The outline for MES-English's Speaking First Curriculum designed by Mark Cox.
The passive tense is pretty straight forward. I don't teach "by..." because generally in English we use the passive tense with the agent is not important and when it's unknown. I don't bother with expanding into other less aggressive versions like "The telephone was invented in 18XX."It just doesn't seem very useful to increasing communicative competence. However, if you have problems with the more aggressive passive cards, try searching the web a bit. You may be able to find some other cards for the passive tense.
I teach months as is. We play some games like speed or to solidify the vocabulary. After that I begin ordinal numbers. I teach the numbers on the board and explain that the words change: one-->first, two-->second and then about adding the -th. We work with their birthdays, their family members birthday days and holidays. That's about it for phase 1.
You can teach the set questions, "What day is it today?" and "What's the date today?" but I personally don't feel like those are questions young children ever ask or care about. I do teach "What day is it today?" because it's such a part of other English curriculums that I felt I needed to add it in. Honestly, I usually don't do it. I just stick to talking about "On (a certain day of the week), something happened or something is going to happen."
Part-time jobs introduce the idea of a certain action happening at a place. These are good for teens that might be working but also good for younger students to talk about their parents and where they work.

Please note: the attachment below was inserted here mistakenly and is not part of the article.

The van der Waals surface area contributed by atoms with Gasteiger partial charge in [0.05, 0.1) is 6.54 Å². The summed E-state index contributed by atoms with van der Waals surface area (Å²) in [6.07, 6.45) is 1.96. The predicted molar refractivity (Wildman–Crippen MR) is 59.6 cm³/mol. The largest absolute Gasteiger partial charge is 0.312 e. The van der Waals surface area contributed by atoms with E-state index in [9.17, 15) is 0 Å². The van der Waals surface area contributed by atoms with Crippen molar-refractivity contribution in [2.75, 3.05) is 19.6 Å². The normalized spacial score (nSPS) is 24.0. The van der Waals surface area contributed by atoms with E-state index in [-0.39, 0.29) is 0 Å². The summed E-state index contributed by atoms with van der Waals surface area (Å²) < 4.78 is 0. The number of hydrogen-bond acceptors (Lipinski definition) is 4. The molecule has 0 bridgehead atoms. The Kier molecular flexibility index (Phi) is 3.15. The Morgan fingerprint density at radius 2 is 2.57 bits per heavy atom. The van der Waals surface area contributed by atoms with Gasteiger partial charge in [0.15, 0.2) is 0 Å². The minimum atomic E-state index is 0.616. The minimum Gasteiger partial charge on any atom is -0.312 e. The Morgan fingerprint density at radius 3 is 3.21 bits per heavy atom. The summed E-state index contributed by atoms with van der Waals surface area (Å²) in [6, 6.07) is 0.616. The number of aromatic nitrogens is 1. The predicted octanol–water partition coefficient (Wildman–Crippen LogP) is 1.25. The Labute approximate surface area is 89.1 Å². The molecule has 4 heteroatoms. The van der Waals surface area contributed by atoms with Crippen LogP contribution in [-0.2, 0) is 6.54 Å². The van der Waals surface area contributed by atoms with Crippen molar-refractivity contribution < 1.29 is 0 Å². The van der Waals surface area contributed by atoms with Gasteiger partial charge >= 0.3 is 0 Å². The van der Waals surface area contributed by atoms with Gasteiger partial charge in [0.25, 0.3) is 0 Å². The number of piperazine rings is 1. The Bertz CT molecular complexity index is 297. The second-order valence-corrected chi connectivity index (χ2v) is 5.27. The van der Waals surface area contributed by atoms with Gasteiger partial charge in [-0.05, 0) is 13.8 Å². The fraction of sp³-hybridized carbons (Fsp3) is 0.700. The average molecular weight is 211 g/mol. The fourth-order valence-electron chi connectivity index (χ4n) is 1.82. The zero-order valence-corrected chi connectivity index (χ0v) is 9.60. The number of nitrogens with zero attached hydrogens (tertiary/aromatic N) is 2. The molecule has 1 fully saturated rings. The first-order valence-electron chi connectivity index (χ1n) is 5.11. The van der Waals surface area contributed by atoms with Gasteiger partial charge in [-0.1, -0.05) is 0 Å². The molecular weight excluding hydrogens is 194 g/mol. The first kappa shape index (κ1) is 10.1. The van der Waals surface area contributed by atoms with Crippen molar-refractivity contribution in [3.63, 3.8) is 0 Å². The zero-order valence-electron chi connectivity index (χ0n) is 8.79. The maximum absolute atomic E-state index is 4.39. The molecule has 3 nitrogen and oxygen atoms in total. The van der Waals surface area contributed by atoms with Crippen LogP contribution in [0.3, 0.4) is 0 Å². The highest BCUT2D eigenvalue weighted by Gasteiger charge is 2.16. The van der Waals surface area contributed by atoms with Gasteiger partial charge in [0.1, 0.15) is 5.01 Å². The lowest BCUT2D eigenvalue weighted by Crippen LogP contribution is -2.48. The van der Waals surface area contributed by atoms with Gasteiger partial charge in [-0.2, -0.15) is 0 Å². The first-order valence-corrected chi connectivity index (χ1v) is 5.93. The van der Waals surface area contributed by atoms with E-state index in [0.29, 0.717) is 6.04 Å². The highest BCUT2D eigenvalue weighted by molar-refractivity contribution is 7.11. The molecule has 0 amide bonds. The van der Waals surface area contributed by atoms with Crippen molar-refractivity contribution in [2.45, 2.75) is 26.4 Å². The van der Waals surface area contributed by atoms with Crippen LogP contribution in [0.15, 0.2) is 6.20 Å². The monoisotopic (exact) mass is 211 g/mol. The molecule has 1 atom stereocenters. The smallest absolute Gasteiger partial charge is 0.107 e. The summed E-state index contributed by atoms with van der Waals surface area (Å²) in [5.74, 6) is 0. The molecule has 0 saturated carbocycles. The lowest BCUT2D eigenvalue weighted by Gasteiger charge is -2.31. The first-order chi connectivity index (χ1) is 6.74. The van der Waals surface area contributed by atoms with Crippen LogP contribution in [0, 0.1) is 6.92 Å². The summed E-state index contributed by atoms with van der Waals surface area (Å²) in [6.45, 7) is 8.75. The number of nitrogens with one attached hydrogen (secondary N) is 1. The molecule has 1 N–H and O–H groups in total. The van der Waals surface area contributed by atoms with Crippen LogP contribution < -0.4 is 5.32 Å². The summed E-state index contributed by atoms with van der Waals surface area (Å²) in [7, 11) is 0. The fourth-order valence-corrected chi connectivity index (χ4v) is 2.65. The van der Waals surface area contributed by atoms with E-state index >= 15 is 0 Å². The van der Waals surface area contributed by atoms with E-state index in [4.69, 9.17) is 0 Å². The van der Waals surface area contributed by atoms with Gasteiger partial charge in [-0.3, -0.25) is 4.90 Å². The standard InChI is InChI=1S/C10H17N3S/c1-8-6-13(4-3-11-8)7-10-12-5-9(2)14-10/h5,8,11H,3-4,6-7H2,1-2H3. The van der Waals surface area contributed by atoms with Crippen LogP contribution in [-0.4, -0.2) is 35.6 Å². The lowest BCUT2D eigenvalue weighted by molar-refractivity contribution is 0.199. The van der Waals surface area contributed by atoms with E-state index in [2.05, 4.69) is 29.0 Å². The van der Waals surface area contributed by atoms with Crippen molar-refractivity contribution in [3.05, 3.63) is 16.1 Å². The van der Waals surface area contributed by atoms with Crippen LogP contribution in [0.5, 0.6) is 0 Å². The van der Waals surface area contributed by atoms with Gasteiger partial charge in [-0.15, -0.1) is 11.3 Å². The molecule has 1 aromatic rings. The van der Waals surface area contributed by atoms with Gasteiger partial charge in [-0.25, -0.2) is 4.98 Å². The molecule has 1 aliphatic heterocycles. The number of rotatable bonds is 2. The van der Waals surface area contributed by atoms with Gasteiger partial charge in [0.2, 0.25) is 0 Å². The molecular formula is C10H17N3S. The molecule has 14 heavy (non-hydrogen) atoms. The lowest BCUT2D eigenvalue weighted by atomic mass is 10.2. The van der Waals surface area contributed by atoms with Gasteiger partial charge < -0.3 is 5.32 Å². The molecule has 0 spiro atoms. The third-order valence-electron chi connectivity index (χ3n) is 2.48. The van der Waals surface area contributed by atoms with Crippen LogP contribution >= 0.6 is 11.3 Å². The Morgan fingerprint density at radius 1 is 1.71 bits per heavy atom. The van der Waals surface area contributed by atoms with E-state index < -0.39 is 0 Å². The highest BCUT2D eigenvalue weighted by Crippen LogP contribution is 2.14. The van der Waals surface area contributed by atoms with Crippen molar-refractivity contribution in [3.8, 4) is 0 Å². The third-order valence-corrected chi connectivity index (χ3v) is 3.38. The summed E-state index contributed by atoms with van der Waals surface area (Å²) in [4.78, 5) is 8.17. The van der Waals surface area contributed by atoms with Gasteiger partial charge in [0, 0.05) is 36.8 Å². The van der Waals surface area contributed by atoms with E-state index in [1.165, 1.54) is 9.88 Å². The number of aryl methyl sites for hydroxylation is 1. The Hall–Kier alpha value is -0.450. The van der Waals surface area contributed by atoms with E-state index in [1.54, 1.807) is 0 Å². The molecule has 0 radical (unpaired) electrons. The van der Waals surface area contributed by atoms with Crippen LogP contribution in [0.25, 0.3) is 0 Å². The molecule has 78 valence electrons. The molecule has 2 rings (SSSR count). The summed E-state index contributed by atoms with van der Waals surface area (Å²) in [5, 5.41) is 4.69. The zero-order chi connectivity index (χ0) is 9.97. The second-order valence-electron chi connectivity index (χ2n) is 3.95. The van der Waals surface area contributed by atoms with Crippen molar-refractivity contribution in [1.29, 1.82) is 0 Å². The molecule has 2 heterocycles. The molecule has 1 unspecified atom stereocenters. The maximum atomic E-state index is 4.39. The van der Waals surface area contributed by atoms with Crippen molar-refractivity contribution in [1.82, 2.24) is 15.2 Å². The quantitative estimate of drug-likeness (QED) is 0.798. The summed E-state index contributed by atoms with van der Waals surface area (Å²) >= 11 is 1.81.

Sounds. This is the second and maybe most useful set among the senses. It helps the students to respond more naturally to comments, stories and information. I start first with the "Sounds monster" and explain that he can't see; he can only hear. So, when he hears a story or hears some news, he can tell people what he thinks about it. He doesn't say "That looks ..." because he can't see it. He says, "That sounds ..." From there, it's important to show that the cards are the story the man on the bottom is telling to the woman over the phone. While we can see what's going on, the woman can't. So, she comments with "That sounds ..."
Running content notes:
Using the fantasy cards, I keep working with character descriptions and try to build to 2 to 3 sentences for each character. I focus on 3 main verbs "can", "has" and "lives".
"When you go to McDonalds, do you A or B?" - this is something I teach on the board (no cards.) I also do it very passively at first with students just choosing the "A item" or "B item". I make it a game for the group. I give each student foam letters or ABC cards. I ask one student a question and all of the other students guess the answer. Then the original student answers and everyone who guessed correctly gets a point. I then ask another student a question and continue. As they get used to the concept and question possibilities, I begin to let them ask each other questions and slowly build up answers to full sentences, "When I go to McDonalds, I order a Big Mac set."
Phase 2: I'll come back to phase 2 and phase 3 once I get all of phase 1 posted.
Phase 3: I'll come back to phase 2 and phase 3 once I get all of phase 1 posted.
With each phase I post a bit about some of the main things I do with my students to introduce and practice the language. Each group is different in size, age and level, so if you have questions about what might work best for your group or want to discuss how to modify an activity or share a successful activity you have, please join the forums and MES community. We'd love to discuss these things with you.
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